In the twentieth century crew fatigue was a major health and safety concern in the aviation industry. Alongside other health issues, such as cardiovascular function and eyesight, crew fatigue was tightly regulated. Flight time limitations, which regulated the hours of work and rest of pilots and cabin crew, existed at both the state and company level. As my PhD research shows, however, flight time limitations did not completely eliminate fatigue in the aviation industry. As such, workers often had to find other ways of managing their fatigue. Based largely on the oral testimonies of ex-pilots and cabin crew, what follows here outlines how crews personally managed fatigue in the air.
Food and Drink
For some people eating a cooked meal on board was important. Others preferred to graze. Joshua* a cabin attendant who worked for BOAC in the 1960s and 1970s used to ‘cross the Atlantic’ on bananas and cheese rolls. For Jane, a cabin attendant who worked for BOAC in the 1970s, Coca Cola was important:
I must have drunk half of the cans of Coca Cola on the aircraft because it was an instant hit of sugar. Any instant hit of sugar that could keep you going. I don’t touch anything like that now, I’m on mineral water or herbal teas, the odd coffee. But at the time Coca Cola.
For others, alcohol played an important part in managing fatigue. Gerry, who worked as a pilot for BOAC throughout the 1970s and 1980s, suggested that alcohol was used as both a stimulant and a sedative:
But I have to say that that night in America when you got there, it was something, you know go and have a few beers, was a way to stay awake, socialise, I mean I know alcohol eventually sends you to sleep, but initially when it’s still a social thing, you know, it kept you going so that’s what people did.
In-flight rest was very important for crews operating long-haul flights. From the 1970s, bunk-rest was mandatory on long-haul flights. Though some crew members found this helpful, others struggled to sleep in bunks. William, who worked as a flight engineer in the 1970s and 1980s said that bunks were not ‘conducive to good sleep’. For pilots and flight engineers, an informal culture of flight deck napping – sometimes referred to as ‘controlled rest’ – was important. Although the safety of this was called into question in 1972 after an entire flight deck crew was found to be asleep at the same time en route from Sydney to Honolulu, from the ex-pilots I have spoken to, it seems that the practice remained widespread regardless. As William noted:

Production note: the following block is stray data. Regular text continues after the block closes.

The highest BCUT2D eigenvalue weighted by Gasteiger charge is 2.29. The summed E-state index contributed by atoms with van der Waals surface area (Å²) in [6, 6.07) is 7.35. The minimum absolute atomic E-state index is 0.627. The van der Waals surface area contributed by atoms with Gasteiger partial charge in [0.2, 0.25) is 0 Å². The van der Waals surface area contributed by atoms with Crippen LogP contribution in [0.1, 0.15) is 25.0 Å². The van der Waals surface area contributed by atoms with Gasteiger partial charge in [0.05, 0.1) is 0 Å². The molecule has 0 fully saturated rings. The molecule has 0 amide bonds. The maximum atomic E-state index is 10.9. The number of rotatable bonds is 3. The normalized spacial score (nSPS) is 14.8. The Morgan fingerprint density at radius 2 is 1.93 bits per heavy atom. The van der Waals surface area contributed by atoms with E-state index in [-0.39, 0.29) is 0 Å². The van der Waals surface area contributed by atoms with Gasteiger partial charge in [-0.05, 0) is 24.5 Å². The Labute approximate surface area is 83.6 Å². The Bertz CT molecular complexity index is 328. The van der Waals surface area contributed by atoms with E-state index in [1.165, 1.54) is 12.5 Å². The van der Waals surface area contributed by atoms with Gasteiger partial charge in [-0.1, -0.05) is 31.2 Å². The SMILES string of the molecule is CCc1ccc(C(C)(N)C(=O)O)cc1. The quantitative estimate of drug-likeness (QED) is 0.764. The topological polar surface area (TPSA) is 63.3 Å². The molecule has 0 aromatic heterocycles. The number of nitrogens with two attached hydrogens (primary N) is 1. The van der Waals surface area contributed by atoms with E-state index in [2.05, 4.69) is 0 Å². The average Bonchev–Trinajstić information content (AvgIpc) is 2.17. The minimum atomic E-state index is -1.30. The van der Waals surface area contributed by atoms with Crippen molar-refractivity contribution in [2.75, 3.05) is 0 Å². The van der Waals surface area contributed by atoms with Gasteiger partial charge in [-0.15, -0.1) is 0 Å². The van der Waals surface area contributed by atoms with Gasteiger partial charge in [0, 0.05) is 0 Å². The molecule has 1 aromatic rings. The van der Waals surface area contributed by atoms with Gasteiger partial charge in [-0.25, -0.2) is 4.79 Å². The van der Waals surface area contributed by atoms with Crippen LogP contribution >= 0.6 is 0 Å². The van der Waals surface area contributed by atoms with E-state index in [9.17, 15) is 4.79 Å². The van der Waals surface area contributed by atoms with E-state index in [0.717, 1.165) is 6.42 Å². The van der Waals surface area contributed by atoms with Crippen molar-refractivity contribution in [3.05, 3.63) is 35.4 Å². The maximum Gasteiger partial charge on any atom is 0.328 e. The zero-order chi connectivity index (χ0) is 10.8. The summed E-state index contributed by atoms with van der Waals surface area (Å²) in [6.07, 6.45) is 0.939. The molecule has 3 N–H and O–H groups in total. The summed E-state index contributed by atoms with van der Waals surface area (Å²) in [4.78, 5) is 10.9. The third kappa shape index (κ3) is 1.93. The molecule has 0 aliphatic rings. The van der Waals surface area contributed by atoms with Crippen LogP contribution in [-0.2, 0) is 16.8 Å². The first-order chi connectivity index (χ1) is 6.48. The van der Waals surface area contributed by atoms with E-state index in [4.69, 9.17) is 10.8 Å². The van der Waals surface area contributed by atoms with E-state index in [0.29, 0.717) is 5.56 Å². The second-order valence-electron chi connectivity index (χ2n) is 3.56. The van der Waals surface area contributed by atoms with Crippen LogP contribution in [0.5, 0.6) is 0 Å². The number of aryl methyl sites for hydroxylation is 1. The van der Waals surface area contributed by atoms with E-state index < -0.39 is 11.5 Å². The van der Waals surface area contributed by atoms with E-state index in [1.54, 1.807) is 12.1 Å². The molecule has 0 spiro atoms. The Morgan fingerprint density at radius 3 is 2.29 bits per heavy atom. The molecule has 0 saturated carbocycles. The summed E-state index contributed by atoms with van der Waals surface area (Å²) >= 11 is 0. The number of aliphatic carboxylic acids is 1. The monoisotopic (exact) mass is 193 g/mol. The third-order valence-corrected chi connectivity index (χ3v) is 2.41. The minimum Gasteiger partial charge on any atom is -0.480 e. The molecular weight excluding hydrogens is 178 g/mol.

It was quite common. It was approved really, everybody you know captain or first officer would say to the others, ‘can I close my eyes for a minute?’ and he’d [the captain] say yes or no.
A similarly informal napping culture also existed in the cabin. According to Eleanor, who worked as cabin crew for BOAC throughout the 1970s and 1980s, crew would informally allow each other breaks. If there was a spare seat in the cabin, crew would ‘pull a blanket’ over themselves and have a twenty-minute nap. For some, sedatives played an important role in pre- and post-flight sleep. A number of the flight engineers and cabin crew I have interviewed have told me that they used sleeping tablets, often prescribed by personal GPs, during their working lives. While some took Temazepam, others were prescribed Magadon. Though some used sleeping tablets frequently on long-haul trips, others treated their prescription as a ‘back up’, as Eleanor explained:
My doctor gave me some. I explained to him that I rarely, I rarely felt exhausted but would it be a good idea, I was seeing him about something else, would it be a good idea if I had some with me so that if I started to feel it building up with the time changes… he’d known me for a long time, he knew I wouldn’t be silly with them and take them as a matter of course. I made it clear to him I didn’t want to. Just, it was a, it was a sort of back up if you like.
For pilots, socialising with the cabin crew was important. According to ex-pilot Adam, cabin crew played a key role in alleviating the fatigue of flight deck crew. Not only would cabin crew bring pilots meals and coffees, but they intermittently came in to chat. According to Adam this social interaction helped pilots maintain alertness. For some cabin crew, socialising with passengers was the best way of maintaining alertness. For Joshua, when the first signs of fatigue began to show, he would seek out celebrity passengers:
Every aircraft you had a passenger list. Every single person was down there and the important ones were highlighted so if I was feeling really really tired and I didn’t have another hour left in me, I thought I’ll go and bother Sean Connery for a minute.
Reflecting the subjective nature of fatigue, then, different modes of managing fatigue worked for different people.
*Pseudonyms are used throughout.
 Arthur Reed, ‘Ministry Inquiry over BOAC crew asleep at controls of jet flying 30,000 ft’, The Times, Dec 13 1972.